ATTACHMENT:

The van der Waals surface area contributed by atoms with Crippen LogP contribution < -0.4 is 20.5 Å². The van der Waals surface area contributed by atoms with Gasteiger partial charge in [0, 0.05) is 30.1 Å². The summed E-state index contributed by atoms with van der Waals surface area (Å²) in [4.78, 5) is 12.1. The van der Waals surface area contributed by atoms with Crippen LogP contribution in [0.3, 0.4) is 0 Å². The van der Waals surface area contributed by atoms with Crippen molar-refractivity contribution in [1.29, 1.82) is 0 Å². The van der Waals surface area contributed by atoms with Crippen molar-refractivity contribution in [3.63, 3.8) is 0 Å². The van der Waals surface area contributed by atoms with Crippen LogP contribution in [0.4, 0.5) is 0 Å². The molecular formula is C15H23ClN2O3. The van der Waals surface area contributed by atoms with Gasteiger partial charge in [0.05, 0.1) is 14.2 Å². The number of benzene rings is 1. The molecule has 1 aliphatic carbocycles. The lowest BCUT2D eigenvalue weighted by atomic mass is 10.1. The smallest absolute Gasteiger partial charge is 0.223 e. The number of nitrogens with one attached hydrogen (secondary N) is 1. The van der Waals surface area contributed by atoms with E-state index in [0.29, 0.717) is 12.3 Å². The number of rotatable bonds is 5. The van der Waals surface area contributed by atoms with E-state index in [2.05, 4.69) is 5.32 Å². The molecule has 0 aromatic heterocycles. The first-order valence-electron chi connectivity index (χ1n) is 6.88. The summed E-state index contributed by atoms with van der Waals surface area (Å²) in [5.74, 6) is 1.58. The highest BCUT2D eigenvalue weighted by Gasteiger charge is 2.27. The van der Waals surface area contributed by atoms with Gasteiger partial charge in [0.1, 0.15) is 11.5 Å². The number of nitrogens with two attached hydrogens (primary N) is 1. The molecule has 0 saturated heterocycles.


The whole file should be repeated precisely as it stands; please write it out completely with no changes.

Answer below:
The van der Waals surface area contributed by atoms with Crippen LogP contribution < -0.4 is 20.5 Å². The van der Waals surface area contributed by atoms with Gasteiger partial charge in [0, 0.05) is 30.1 Å². The summed E-state index contributed by atoms with van der Waals surface area (Å²) in [4.78, 5) is 12.1. The van der Waals surface area contributed by atoms with Crippen LogP contribution in [0.3, 0.4) is 0 Å². The van der Waals surface area contributed by atoms with Crippen molar-refractivity contribution in [1.29, 1.82) is 0 Å². The van der Waals surface area contributed by atoms with Crippen molar-refractivity contribution in [3.63, 3.8) is 0 Å². The van der Waals surface area contributed by atoms with Crippen LogP contribution in [0.4, 0.5) is 0 Å². The molecular formula is C15H23ClN2O3. The van der Waals surface area contributed by atoms with Gasteiger partial charge in [0.05, 0.1) is 14.2 Å². The number of benzene rings is 1. The molecule has 1 aliphatic carbocycles. The lowest BCUT2D eigenvalue weighted by atomic mass is 10.1. The smallest absolute Gasteiger partial charge is 0.223 e. The number of nitrogens with one attached hydrogen (secondary N) is 1. The van der Waals surface area contributed by atoms with E-state index in [0.29, 0.717) is 12.3 Å². The number of rotatable bonds is 5. The van der Waals surface area contributed by atoms with E-state index in [2.05, 4.69) is 5.32 Å². The molecule has 0 aromatic heterocycles. The first-order valence-electron chi connectivity index (χ1n) is 6.88. The summed E-state index contributed by atoms with van der Waals surface area (Å²) in [5.74, 6) is 1.58. The highest BCUT2D eigenvalue weighted by Gasteiger charge is 2.27. The van der Waals surface area contributed by atoms with Gasteiger partial charge in [0.1, 0.15) is 11.5 Å². The number of nitrogens with two attached hydrogens (primary N) is 1. The molecule has 0 saturated heterocycles.